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June 2014
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TD Magazine

Next in Line

For many companies, executive succession planning remains on the back burner.

Intelligence1
The transition from one CEO to the next is a critical moment for every organization. Regardless of whether the transition was anticipated, a properly designed and executed succession plan is necessary to smoothly usher in a new leader.

In 2013, the Institute of Executive Development and Stanford University's Rock Center for Corporate Governance conducted in-depth interviews with executives and directors at 20 companies regarding their succession and executive development practices. Their findings showed that less than half of the respondents have a formal process for developing successor candidates for senior executive positions. Only one-fourth of respondents believed that there was an adequate pool of successor candidates for the CEO position at their companies.

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The findings also indicate that the roles in the succession planning process are not well-defined. Additionally, the researchers found that succession plans are not connected with coaching and internal talent development programs, resulting in a lack of integrated leadership development within organizations.

The study emphasizes the need to implement succession planning as a continual practice, which keeps the management team and the board of an organization prepared for a transition at any time. It also proposes evaluating executives in terms of their potential to succeed at different and higher roles within their organizations.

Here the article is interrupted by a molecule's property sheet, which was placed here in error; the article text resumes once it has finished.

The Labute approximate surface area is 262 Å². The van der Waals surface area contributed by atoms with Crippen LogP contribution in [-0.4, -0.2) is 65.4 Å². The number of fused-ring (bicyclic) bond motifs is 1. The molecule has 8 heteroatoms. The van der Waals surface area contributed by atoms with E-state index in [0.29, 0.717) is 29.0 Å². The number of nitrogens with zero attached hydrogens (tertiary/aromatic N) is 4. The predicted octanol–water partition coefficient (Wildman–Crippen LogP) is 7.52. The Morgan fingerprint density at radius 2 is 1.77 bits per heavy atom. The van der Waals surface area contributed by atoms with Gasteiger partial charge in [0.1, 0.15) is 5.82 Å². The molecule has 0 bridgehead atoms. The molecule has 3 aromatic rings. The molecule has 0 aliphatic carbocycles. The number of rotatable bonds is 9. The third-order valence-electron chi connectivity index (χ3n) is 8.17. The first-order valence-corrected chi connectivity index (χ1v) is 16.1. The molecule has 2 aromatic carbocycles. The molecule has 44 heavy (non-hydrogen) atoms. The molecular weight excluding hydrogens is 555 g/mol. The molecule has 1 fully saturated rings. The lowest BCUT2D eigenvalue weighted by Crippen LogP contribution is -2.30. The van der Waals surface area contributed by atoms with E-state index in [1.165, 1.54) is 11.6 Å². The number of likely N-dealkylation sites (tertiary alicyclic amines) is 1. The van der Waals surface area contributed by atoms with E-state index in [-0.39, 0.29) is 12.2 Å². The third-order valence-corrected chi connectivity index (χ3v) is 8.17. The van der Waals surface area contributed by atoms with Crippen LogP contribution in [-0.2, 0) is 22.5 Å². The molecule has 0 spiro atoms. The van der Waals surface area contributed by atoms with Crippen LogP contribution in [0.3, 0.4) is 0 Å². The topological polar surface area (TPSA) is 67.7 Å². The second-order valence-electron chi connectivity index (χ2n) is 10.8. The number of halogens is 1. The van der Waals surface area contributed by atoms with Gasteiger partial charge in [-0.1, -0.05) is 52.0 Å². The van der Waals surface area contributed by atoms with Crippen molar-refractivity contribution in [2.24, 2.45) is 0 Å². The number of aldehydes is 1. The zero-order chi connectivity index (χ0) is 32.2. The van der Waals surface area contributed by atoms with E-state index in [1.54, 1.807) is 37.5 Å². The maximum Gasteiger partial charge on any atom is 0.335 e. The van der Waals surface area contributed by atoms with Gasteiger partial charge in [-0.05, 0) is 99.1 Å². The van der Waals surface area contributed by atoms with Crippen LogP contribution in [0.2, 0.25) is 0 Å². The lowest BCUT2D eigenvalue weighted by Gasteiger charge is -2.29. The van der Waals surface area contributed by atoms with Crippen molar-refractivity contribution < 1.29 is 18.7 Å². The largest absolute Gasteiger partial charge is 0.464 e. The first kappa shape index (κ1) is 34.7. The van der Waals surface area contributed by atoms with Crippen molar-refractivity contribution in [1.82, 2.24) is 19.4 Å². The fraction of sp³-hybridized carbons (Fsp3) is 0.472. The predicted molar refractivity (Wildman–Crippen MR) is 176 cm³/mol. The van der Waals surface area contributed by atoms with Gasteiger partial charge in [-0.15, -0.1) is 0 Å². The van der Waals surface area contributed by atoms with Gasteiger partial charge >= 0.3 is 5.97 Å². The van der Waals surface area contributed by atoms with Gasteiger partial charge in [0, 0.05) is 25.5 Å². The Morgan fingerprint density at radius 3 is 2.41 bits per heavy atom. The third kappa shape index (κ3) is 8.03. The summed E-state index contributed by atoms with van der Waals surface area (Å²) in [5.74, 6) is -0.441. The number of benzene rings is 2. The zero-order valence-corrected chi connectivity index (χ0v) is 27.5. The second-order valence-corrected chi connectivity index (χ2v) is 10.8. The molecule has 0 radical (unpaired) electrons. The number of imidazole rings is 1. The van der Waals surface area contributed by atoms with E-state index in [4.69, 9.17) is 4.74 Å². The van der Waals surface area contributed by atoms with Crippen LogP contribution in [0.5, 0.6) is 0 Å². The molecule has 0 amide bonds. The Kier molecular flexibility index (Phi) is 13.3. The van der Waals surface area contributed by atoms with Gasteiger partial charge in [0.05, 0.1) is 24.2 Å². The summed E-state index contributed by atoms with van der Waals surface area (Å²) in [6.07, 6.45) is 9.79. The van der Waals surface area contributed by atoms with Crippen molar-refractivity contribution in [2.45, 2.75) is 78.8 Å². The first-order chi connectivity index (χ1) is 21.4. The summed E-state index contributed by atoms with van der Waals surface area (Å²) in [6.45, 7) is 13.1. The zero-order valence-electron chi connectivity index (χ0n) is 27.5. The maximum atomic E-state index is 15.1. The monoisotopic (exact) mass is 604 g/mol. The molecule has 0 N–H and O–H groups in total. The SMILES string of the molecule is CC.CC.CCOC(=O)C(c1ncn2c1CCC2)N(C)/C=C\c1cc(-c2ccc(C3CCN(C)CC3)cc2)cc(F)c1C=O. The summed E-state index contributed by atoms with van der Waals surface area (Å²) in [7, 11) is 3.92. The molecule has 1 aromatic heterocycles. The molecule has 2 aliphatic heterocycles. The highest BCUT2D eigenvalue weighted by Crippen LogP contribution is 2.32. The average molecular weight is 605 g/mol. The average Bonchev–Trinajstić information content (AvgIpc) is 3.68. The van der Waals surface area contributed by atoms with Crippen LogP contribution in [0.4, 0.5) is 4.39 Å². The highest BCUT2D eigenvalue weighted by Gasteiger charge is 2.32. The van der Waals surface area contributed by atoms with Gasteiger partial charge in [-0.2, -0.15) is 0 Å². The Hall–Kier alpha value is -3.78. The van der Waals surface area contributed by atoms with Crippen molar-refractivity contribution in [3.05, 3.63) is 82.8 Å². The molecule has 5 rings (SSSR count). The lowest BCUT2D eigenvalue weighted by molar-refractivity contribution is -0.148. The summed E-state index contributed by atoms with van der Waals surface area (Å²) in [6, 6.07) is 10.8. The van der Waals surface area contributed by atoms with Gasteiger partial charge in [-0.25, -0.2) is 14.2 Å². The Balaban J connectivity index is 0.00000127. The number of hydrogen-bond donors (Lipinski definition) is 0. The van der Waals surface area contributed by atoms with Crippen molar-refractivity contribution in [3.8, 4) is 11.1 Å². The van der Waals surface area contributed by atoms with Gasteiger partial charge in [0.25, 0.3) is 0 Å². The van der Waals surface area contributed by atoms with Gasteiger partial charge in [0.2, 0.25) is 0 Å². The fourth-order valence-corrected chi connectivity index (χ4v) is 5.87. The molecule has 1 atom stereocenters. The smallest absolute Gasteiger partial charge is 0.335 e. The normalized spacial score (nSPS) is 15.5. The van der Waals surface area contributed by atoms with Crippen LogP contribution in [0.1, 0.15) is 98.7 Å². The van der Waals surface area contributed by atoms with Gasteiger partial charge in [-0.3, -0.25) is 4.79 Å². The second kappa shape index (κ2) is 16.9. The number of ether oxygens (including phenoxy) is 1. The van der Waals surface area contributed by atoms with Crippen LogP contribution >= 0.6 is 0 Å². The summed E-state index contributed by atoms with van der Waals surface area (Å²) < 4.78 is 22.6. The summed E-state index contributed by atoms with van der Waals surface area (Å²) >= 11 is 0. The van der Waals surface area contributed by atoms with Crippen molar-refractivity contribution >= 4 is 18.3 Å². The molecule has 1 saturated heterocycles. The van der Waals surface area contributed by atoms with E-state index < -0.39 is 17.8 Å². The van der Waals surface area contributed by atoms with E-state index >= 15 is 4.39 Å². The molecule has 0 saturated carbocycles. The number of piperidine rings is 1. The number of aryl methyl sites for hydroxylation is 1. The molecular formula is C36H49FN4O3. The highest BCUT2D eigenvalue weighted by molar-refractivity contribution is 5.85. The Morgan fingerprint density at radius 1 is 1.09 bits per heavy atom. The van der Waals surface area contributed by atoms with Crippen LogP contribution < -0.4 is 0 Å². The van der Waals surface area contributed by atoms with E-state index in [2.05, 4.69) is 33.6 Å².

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Additionally, the study mentions the value of learning from the best practices of other organizations and adapting such solutions and structures for their own frameworks and situations. The researchers also discussed the benefit of assigning roles and responsibilities of succession planning to board members and senior management, and holding them accountable for measurable results.

An inadequate succession planning process can result in heavy losses to an organization if it experiences a sudden change in leadership—losses that may easily have been avoidable.

BT
About the Author

Bettina Timme is a former project manager in the education department of the Association for Talent Development (ATD).

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